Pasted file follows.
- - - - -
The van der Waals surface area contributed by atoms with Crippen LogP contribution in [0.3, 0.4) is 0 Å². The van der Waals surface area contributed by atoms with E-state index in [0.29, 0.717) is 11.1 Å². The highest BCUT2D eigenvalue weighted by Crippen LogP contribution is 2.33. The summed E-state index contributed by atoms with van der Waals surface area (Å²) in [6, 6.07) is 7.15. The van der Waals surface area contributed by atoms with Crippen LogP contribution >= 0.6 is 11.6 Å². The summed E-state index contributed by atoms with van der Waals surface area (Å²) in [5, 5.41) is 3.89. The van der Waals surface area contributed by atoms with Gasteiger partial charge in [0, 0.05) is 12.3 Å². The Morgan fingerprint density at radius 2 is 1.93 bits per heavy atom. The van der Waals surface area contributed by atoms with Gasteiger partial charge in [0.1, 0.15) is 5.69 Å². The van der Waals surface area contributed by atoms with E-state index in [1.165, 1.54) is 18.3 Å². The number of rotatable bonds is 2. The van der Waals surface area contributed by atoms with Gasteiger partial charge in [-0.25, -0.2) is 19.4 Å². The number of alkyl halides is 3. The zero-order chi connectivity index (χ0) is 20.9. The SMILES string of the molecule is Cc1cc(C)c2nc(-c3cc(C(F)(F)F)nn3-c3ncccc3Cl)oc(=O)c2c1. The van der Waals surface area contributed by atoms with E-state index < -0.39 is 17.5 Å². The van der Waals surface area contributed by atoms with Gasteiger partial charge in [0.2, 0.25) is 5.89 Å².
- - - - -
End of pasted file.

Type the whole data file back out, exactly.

The van der Waals surface area contributed by atoms with Crippen LogP contribution in [0.3, 0.4) is 0 Å². The van der Waals surface area contributed by atoms with E-state index in [0.29, 0.717) is 11.1 Å². The highest BCUT2D eigenvalue weighted by Crippen LogP contribution is 2.33. The summed E-state index contributed by atoms with van der Waals surface area (Å²) in [6, 6.07) is 7.15. The van der Waals surface area contributed by atoms with Crippen LogP contribution >= 0.6 is 11.6 Å². The summed E-state index contributed by atoms with van der Waals surface area (Å²) in [5, 5.41) is 3.89. The van der Waals surface area contributed by atoms with Gasteiger partial charge in [0, 0.05) is 12.3 Å². The Morgan fingerprint density at radius 2 is 1.93 bits per heavy atom. The van der Waals surface area contributed by atoms with Gasteiger partial charge in [0.1, 0.15) is 5.69 Å². The van der Waals surface area contributed by atoms with E-state index in [1.165, 1.54) is 18.3 Å². The number of rotatable bonds is 2. The van der Waals surface area contributed by atoms with Gasteiger partial charge in [-0.25, -0.2) is 19.4 Å². The number of alkyl halides is 3. The zero-order chi connectivity index (χ0) is 20.9. The SMILES string of the molecule is Cc1cc(C)c2nc(-c3cc(C(F)(F)F)nn3-c3ncccc3Cl)oc(=O)c2c1. The van der Waals surface area contributed by atoms with E-state index < -0.39 is 17.5 Å². The van der Waals surface area contributed by atoms with Gasteiger partial charge in [0.2, 0.25) is 5.89 Å².